Question: What is a Small Cell?
Larry Legg says:
The term “Small Cell” refers to Small Cell Antennas vs. the dedicated free-standing towers with many antennas attached. It’s easy to make a joke and say a Small Cell is smaller than a Big Cell. Or Big Cells are larger than Small Cells. I’m not trying to be “Captain Obvious”, but it is the short answer. Small Cells offer much more flexible deployment strategies because they are used where you can’t use the large stuff.
Small Cells also use much lower power and cover much smaller ranges to provide a more focused service to a specific local area.
There are sometimes problems with the blocking of signals by buildings and such – and since people generally don’t want large, ugly cell towers in their backyard – Small Cells can be part of the solution instead of part of the problem. They can be installed on existing light poles, the side of a building or on traffic signals and have small low-powered integrated radios for small geographic areas.
As a consumer, you are wondering “What does this mean for me?”
When you place a Small Cell on a pole and folks who were only getting one or two bars on their cell phones can now get four or five. Even with the bars maxed out (so to speak) calls can be dropped, or streams interrupted because there are just too many people trying to access the same data stream.
Put in an Edge Data Center, add some Small Cells here and there, and the problems of latency and coverage can be alleviated. A couple of years ago, the federal government opened up the Citizens Broadband Radio Service (CBRS) to wireless carriers to help deploy 5G mobile networks without having to add more spectrum licenses. CBRS can be deployed, for example, to specific buildings using – you guessed it – Small Cells.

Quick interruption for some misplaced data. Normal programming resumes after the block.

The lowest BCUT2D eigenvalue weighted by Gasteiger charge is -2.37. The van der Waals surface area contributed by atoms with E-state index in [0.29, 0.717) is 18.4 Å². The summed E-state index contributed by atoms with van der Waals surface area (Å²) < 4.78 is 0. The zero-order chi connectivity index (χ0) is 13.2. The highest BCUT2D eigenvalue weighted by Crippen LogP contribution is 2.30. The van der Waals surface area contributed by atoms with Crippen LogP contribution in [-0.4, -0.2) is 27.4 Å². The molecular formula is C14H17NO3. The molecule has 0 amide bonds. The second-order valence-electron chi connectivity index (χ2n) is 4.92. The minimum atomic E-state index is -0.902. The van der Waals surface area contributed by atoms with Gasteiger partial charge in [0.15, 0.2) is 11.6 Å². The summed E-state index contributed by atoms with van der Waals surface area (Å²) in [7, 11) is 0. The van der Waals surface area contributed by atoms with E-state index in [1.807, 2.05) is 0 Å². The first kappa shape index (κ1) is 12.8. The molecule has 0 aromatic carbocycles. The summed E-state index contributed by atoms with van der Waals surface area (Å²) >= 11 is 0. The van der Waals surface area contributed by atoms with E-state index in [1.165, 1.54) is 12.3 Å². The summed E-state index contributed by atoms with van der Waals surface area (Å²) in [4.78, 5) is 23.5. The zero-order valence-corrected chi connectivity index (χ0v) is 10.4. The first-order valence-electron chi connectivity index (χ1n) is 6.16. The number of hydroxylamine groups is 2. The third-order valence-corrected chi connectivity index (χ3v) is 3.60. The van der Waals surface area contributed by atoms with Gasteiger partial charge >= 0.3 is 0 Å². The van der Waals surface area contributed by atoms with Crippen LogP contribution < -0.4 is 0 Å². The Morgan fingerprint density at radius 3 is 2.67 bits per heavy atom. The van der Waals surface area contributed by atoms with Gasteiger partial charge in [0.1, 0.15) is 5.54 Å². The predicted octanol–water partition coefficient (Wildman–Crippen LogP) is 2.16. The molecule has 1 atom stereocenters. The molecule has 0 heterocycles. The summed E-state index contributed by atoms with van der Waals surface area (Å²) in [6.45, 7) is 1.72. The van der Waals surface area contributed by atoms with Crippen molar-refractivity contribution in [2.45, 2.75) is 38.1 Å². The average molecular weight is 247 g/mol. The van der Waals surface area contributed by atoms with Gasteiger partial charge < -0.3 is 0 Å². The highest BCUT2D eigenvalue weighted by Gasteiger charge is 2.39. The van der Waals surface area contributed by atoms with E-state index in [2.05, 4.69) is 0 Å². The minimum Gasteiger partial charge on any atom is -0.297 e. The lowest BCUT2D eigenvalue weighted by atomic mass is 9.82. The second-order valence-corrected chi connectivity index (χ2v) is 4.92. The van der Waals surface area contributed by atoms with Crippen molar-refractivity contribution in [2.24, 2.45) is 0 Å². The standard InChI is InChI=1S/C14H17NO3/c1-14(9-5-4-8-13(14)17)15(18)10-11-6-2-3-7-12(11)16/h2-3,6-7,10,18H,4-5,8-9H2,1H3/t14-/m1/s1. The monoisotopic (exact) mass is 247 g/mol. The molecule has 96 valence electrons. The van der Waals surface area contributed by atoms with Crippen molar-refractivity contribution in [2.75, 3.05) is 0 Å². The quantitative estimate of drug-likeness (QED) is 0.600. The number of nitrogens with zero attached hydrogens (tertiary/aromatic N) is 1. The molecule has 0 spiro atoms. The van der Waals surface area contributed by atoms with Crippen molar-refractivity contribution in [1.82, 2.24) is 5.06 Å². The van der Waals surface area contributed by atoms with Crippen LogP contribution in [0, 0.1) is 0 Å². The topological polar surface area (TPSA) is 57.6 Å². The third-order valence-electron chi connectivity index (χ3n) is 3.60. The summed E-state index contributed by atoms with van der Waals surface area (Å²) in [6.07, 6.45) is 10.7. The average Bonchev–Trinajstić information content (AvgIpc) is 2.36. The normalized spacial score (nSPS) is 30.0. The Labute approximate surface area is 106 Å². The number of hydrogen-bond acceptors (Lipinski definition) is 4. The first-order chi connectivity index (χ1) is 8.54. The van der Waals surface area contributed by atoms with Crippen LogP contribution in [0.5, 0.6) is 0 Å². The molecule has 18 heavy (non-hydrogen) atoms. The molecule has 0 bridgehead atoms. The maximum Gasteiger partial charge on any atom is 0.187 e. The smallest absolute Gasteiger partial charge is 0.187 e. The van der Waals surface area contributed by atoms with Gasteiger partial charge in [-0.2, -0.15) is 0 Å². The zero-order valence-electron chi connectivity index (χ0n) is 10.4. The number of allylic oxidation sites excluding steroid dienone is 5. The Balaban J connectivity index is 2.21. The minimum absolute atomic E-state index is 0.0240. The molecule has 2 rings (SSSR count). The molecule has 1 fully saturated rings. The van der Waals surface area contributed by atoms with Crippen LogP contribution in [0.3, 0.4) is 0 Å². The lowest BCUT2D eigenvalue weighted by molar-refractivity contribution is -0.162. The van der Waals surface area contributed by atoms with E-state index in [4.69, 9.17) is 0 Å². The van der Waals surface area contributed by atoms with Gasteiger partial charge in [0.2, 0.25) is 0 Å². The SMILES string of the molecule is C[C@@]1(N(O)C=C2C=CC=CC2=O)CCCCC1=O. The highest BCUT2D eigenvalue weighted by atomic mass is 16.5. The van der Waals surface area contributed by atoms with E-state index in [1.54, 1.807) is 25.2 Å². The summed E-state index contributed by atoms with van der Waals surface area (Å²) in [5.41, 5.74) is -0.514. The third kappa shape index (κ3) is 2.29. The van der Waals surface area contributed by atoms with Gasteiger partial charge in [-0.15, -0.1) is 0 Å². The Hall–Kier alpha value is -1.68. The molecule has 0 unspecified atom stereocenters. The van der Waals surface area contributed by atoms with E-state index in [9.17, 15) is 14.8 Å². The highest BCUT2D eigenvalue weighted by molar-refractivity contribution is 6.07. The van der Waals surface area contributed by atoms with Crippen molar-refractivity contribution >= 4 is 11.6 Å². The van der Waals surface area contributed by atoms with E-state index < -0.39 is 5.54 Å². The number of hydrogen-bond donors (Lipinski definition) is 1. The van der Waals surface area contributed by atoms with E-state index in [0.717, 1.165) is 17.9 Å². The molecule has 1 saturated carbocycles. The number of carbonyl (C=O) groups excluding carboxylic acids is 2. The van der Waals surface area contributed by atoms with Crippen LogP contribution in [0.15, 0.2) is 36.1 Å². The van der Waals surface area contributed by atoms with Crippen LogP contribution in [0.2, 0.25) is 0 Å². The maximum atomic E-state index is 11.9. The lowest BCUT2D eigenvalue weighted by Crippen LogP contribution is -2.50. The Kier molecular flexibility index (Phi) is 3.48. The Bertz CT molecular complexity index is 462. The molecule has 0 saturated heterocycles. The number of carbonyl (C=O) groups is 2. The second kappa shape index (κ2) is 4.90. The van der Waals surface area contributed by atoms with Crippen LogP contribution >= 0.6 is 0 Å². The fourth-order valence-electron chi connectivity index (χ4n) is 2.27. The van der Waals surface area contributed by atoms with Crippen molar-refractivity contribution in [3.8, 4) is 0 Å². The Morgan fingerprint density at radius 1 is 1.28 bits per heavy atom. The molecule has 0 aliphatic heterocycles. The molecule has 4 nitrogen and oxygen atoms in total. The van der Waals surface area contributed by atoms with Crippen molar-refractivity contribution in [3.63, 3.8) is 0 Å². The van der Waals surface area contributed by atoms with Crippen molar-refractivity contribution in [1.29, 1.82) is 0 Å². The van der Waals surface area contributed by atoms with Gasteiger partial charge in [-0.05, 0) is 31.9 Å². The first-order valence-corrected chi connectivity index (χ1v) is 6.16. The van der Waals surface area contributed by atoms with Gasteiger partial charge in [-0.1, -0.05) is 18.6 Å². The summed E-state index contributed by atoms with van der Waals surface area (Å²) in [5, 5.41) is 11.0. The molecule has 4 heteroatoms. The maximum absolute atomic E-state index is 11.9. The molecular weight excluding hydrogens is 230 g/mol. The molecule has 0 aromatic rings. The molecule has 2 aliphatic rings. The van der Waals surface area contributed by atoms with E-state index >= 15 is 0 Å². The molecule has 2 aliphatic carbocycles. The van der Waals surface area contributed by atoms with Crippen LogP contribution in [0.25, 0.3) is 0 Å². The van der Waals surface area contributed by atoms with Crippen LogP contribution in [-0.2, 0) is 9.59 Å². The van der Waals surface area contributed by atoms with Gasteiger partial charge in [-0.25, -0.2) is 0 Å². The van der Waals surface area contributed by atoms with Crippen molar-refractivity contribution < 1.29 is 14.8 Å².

And since Small Cells are also helpful in private networks, they can be deployed in something like a shipyard where RFID is used on containers. And they can fill the gaps needed for bandwidth in tight spaces or small areas where coverage is required.
Small Cells may be more evolutionary than revolutionary, but they have become an important part of the design and buildouts for networks in the neighborhood.
Remember Small Cell deployments:
- Enhance coverage in high volume use areas.
- Great for use where large towers are prohibited.
- Can be placed indoors to help with building penetration.
- Can be used in tunnels and subterranean applications.
- Can be combined with Wi-Fi distribution antennas.
Small Cells can be “fed” bandwidth for connectivity in many ways. Traditionally, they can be fed the same way Large Cell antennas are. Small Cells can be fed by creative means such as DOCIS cable modems, PON architecture and traditional Ethernet. Some Small Cells can even be fed with microwave radios or even legacy technologies like DSL and TDM depending on the bandwidth demand.